Toshiba's New Robot Cleaner Comes With 27 Sensors
Toshiba Lifestyle Products & Services Corp will start to release three models of the "Torneo Robo" robot cleaner equipped with 27 sensors including infrared and ultrasound sensors in late September 2014.
It accurately detects the locations of obstacles, walls, etc in a room and cleans the room by selecting from 70 or more behavioral patterns to reduce the amount of dust left unremoved.
The ultrasound sensor is used to detect obstacles, walls and furniture located in front of the robot while the infrared sensors enable to detect glass objects and blackish furniture and walls, which often cannot be detected by infrared sensors. Also, with the infrared sensors on the sides of the robot, it keeps an almost constant distance (2cm or less) from a wall and removes dust near the wall.
Moreover, by using sensors, the robot cleaner avoids a height difference of 7cm or more (to avoid a fall) and estimates its travel distance.
This time, Toshiba Lifestyle Products & Services increased the length of the brush bristles attached to the right and left sides of the cleaner by 24mm, compared with its previous product, so that more dust near a wall, in a corner and around furniture can be collected. And the company installed the shafts of the brushes near the bottom and periphery of the robot so that the brushes reach to walls.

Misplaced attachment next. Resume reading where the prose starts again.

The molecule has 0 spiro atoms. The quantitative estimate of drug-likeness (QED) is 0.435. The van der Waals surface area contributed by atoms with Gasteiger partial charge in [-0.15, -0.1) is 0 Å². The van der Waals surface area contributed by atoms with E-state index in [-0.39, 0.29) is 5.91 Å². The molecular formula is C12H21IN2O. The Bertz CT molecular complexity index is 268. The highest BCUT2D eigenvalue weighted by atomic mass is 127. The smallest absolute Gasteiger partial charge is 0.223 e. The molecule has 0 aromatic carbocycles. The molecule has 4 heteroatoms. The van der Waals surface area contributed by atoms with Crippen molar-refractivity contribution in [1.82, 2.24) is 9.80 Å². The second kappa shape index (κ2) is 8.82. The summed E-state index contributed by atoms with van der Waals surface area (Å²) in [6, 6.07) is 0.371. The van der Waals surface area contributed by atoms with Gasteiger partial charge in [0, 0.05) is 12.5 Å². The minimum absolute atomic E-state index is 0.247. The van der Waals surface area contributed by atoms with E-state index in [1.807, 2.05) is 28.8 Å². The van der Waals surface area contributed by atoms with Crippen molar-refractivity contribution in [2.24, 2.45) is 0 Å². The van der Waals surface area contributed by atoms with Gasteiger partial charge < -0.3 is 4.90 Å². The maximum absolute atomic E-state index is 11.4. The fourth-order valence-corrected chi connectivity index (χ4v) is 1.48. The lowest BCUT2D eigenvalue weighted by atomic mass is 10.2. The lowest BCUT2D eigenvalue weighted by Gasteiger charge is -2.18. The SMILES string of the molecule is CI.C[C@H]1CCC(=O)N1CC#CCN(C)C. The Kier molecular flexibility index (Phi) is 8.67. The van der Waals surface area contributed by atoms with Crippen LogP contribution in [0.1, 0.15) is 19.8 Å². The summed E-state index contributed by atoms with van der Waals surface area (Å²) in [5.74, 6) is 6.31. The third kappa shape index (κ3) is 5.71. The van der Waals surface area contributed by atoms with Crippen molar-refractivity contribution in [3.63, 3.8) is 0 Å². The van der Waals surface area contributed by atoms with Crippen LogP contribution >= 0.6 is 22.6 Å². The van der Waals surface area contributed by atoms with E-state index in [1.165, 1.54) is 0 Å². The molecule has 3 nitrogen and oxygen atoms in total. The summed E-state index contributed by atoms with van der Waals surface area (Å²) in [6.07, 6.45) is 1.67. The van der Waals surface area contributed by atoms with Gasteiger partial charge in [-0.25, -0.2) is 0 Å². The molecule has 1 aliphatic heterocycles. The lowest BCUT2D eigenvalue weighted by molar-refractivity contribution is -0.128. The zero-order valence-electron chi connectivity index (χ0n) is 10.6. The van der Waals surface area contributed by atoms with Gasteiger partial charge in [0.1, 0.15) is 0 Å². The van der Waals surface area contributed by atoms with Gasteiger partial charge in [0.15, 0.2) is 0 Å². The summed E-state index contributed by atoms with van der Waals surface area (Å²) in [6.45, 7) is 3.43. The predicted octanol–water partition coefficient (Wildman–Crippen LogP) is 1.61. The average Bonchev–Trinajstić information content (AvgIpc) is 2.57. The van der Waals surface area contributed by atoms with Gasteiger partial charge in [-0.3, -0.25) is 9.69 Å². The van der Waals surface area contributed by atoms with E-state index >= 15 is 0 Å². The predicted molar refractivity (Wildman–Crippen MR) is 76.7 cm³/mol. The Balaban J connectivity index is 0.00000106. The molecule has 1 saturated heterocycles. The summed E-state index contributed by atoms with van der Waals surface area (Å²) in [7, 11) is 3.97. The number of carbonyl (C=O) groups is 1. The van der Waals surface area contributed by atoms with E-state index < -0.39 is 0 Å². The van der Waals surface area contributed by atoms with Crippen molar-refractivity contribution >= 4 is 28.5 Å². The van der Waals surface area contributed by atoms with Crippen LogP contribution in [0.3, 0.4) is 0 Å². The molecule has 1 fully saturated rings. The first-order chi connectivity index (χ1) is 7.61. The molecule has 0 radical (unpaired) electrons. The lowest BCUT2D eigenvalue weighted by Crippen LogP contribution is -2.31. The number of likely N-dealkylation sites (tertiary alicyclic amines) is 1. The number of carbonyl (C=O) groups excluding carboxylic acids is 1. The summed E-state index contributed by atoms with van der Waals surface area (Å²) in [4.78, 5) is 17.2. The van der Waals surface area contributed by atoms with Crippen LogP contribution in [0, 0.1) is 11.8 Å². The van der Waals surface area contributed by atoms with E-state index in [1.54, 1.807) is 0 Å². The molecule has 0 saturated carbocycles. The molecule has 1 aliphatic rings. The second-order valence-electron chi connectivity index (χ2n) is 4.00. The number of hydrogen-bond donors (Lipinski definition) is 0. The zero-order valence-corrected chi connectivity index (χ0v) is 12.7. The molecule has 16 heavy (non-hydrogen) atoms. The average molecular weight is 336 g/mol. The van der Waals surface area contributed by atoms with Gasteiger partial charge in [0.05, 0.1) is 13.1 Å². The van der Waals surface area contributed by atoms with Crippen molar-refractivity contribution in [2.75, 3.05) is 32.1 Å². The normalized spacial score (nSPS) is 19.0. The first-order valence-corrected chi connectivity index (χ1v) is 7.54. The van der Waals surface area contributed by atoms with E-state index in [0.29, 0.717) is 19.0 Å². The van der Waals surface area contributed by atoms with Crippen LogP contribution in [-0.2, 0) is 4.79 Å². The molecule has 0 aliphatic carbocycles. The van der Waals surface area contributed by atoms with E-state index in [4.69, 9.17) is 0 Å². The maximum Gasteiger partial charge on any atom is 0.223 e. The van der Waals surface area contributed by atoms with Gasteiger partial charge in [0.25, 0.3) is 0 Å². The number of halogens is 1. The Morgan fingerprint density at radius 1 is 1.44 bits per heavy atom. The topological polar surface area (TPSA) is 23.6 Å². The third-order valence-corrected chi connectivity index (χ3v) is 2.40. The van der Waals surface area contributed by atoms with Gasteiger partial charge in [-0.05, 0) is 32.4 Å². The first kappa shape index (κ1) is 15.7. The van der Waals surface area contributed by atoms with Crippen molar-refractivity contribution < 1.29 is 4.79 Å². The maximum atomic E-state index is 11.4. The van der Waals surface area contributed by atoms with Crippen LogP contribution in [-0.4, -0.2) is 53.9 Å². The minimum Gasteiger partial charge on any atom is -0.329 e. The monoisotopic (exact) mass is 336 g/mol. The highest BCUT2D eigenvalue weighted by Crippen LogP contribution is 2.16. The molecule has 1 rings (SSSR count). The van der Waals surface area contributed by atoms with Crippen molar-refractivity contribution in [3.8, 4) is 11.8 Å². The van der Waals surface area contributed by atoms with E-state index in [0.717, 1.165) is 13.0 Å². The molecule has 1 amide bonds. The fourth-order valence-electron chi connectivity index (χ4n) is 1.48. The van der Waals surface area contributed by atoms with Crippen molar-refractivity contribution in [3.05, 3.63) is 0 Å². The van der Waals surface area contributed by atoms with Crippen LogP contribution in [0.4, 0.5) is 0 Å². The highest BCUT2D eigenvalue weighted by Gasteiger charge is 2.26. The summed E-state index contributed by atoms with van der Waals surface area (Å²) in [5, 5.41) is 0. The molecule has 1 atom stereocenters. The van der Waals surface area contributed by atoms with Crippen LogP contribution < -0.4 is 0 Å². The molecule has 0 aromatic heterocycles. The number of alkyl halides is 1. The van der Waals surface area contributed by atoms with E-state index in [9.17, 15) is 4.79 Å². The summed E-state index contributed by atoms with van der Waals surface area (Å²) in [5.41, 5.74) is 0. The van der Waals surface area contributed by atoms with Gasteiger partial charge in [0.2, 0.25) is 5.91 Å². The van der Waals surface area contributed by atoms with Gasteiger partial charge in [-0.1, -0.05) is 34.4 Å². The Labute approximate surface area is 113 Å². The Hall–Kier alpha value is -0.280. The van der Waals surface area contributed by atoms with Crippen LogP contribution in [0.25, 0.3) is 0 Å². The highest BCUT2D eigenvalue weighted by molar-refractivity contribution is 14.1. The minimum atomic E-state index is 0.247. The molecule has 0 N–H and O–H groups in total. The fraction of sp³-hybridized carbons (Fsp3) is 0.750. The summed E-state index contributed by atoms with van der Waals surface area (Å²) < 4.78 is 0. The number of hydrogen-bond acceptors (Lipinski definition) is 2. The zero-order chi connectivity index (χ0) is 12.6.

At each corner of the room, where dust tends to accumulate, the robot stops for about three seconds and, then, moves from side to side to intensively clean the spot. The brushes, which are usually protruding from the sides, are pulled into the body when they hit an obstacle.
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The rotary brushes move up and down in accordance with the height of the floor. When they hit a bump such as of a carpet, doorsill and controller of an electric carpet, they are pulled into the body so that they do not catch on it. The height difference between the bottom of the robot and the floor is about 15mm, and the robot can go over a 20mm-high bump.
The robot comes with the same bristle brushes as canister vacuum cleaners. The rotation speed of the fan motor for collecting dust is 12,500 revolutions per minute, which realizes a strong suction power, Toshiba Lifestyle Products & Services said.
Two of the three models, "VC-RCX1" and "VC-RVD1," come with a charging dock that automatically vacuums dust collected by the robot and stores it in its own dust box every time when the robot is charged on the dock. As a result, the suction power of the robot is not weakened by the dust accumulating in it. The dust box needs to be emptied about once a month.
The VC-RCX1 has a built-in camera and wireless communication capability. When the user sends an instruction to the robot with a smartphone (even when the user is away from home), it moves to a spot preset by the user (where a "photo pointer" has been placed), takes a picture and sends it to the phone so that the user can check the conditions of the room. By purchasing separately-sold photo pointers (manufacturer's suggested retail price: ¥4,700), it becomes possible to take pictures from up to three spots).
The manufacturer's suggested retail prices of the VC-RCX1, VC-RVD1 and "VC-RV1" are about ¥120,000 (approx US$1,155), 90,000 and 75,000, respectively. Toshiba Lifestyle Products & Services aims to sell 6,000 units of the robot per month.